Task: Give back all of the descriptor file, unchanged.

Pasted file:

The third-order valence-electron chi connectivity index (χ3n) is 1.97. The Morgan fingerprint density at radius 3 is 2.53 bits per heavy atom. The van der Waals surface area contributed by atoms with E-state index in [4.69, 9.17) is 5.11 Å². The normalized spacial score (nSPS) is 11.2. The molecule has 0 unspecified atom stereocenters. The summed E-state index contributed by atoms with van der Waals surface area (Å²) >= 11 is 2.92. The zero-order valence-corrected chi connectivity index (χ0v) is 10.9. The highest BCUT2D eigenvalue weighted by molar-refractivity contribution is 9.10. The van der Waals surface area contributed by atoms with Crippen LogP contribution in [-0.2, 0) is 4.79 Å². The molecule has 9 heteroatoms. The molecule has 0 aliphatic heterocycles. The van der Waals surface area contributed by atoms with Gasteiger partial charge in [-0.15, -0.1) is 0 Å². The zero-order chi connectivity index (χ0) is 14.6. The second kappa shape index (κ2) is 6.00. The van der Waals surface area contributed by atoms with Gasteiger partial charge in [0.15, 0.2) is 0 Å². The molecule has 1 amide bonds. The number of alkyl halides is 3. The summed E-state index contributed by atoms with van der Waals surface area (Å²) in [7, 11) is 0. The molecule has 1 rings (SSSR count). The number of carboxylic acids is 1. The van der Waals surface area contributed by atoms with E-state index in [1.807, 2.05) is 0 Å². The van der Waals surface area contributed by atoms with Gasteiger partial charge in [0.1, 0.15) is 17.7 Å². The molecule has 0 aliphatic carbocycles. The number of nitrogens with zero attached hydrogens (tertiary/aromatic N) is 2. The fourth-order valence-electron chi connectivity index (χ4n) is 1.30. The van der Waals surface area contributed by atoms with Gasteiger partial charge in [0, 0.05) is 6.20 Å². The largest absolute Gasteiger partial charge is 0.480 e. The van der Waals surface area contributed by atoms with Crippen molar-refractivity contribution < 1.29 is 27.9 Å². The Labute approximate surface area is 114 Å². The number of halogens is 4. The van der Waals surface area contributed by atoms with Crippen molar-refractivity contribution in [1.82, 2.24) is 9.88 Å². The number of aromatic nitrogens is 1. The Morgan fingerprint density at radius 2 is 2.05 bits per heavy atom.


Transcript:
The third-order valence-electron chi connectivity index (χ3n) is 1.97. The Morgan fingerprint density at radius 3 is 2.53 bits per heavy atom. The van der Waals surface area contributed by atoms with E-state index in [4.69, 9.17) is 5.11 Å². The normalized spacial score (nSPS) is 11.2. The molecule has 0 unspecified atom stereocenters. The summed E-state index contributed by atoms with van der Waals surface area (Å²) >= 11 is 2.92. The zero-order valence-corrected chi connectivity index (χ0v) is 10.9. The highest BCUT2D eigenvalue weighted by molar-refractivity contribution is 9.10. The van der Waals surface area contributed by atoms with Crippen LogP contribution in [-0.2, 0) is 4.79 Å². The molecule has 9 heteroatoms. The molecule has 0 aliphatic heterocycles. The van der Waals surface area contributed by atoms with Gasteiger partial charge in [-0.15, -0.1) is 0 Å². The zero-order chi connectivity index (χ0) is 14.6. The second kappa shape index (κ2) is 6.00. The van der Waals surface area contributed by atoms with Gasteiger partial charge in [0.15, 0.2) is 0 Å². The molecule has 1 amide bonds. The number of alkyl halides is 3. The summed E-state index contributed by atoms with van der Waals surface area (Å²) in [7, 11) is 0. The molecule has 1 rings (SSSR count). The number of carboxylic acids is 1. The van der Waals surface area contributed by atoms with E-state index in [1.807, 2.05) is 0 Å². The van der Waals surface area contributed by atoms with Gasteiger partial charge in [0.1, 0.15) is 17.7 Å². The molecule has 0 aliphatic carbocycles. The number of nitrogens with zero attached hydrogens (tertiary/aromatic N) is 2. The fourth-order valence-electron chi connectivity index (χ4n) is 1.30. The van der Waals surface area contributed by atoms with Gasteiger partial charge in [0, 0.05) is 6.20 Å². The largest absolute Gasteiger partial charge is 0.480 e. The van der Waals surface area contributed by atoms with Crippen molar-refractivity contribution < 1.29 is 27.9 Å². The Labute approximate surface area is 114 Å². The number of halogens is 4. The van der Waals surface area contributed by atoms with Crippen molar-refractivity contribution in [1.82, 2.24) is 9.88 Å². The number of aromatic nitrogens is 1. The Morgan fingerprint density at radius 2 is 2.05 bits per heavy atom.